Sailing Schools for Everyone

Photo courtesy of the Sailing Academy

Although most sailing schools cater to those who want to start at Learn To Sail 101, most also offer a wide range of courses for more experienced sailors. Some students are returning to sailing after a long absence or learning a different aspect of sailing, such as cruising instead of racing (or vice versa). Some have bought a new boat and need some professional guidance learning how to dock her. Name your sailing challenge, and there’s a sailing course or custom program on the Chesapeake Bay for it.

If you’re brand new to sailing, you want to start at the beginning—and even those with some experience may want to do so. Learn-to-sail programs are usually group programs with some classroom instruction mixed in with on-the-water instruction. The boats can range from 12 feet long up to 40 feet long, depending on the school. 

It’s a great time to learn to sail, because so many sailing-related businesses offer it from April through Halloween (or beyond down south). Of course, sailing schools teach sailing, but so do charter companies and sometimes even yacht brokerages and dealerships (those who sell the boats instructing you how to sail them, too).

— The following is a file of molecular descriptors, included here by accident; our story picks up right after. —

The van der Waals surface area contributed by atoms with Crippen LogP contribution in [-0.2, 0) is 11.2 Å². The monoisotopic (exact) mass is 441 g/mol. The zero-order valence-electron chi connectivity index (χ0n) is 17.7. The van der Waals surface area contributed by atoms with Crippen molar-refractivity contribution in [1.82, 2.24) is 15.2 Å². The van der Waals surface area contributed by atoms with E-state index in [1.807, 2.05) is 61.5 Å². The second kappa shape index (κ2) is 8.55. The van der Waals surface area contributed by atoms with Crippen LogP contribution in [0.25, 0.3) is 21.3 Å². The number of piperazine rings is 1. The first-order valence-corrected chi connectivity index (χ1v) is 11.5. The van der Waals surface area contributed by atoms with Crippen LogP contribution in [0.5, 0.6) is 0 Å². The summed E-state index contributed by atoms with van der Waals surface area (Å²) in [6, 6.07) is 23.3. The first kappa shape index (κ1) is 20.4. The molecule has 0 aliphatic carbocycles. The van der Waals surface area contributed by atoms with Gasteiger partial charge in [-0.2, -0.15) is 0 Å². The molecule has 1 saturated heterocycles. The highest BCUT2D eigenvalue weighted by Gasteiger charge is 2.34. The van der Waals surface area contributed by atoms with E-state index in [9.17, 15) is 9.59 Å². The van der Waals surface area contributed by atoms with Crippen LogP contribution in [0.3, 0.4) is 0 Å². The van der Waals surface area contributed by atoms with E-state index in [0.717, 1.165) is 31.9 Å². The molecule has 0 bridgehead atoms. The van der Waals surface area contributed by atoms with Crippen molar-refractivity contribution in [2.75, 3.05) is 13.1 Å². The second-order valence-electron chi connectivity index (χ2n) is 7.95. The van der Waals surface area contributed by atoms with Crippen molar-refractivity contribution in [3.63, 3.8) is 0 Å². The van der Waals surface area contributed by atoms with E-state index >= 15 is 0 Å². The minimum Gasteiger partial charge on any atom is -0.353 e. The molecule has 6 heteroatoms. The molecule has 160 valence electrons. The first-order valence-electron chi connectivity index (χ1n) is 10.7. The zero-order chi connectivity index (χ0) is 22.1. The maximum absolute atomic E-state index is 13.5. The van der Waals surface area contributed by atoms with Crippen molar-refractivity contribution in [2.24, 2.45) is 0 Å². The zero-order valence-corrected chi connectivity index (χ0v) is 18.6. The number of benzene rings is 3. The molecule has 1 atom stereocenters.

Action at J/World Annapolis

When looking for the right school for your situation, ask yourself a few important questions: are the school’s teaching boats the kind of boat you’d like to sail on or a good learning platform for it? For example, if you’d like to sail a 50-foot boat, should you start on a 16-footer or something more substantial? (Many professionals believe that it’s easier to start small and work your way up than the other way around.) 

You also want to know who the instructors are. Do you want to learn from an old salt with ocean sailing experience, or would a college-aged sailor who’s grown up sailing be okay? Are the instructors experienced and certified and/or licensed? 

Any sailing school you consider should welcome you to come visit, see the facilities and boats, and meet a few instructors. If the place feels right to you, sign up. If the docks are rickety, the instructors seem rude, and the boats look shabby, continue to research options, as there are many.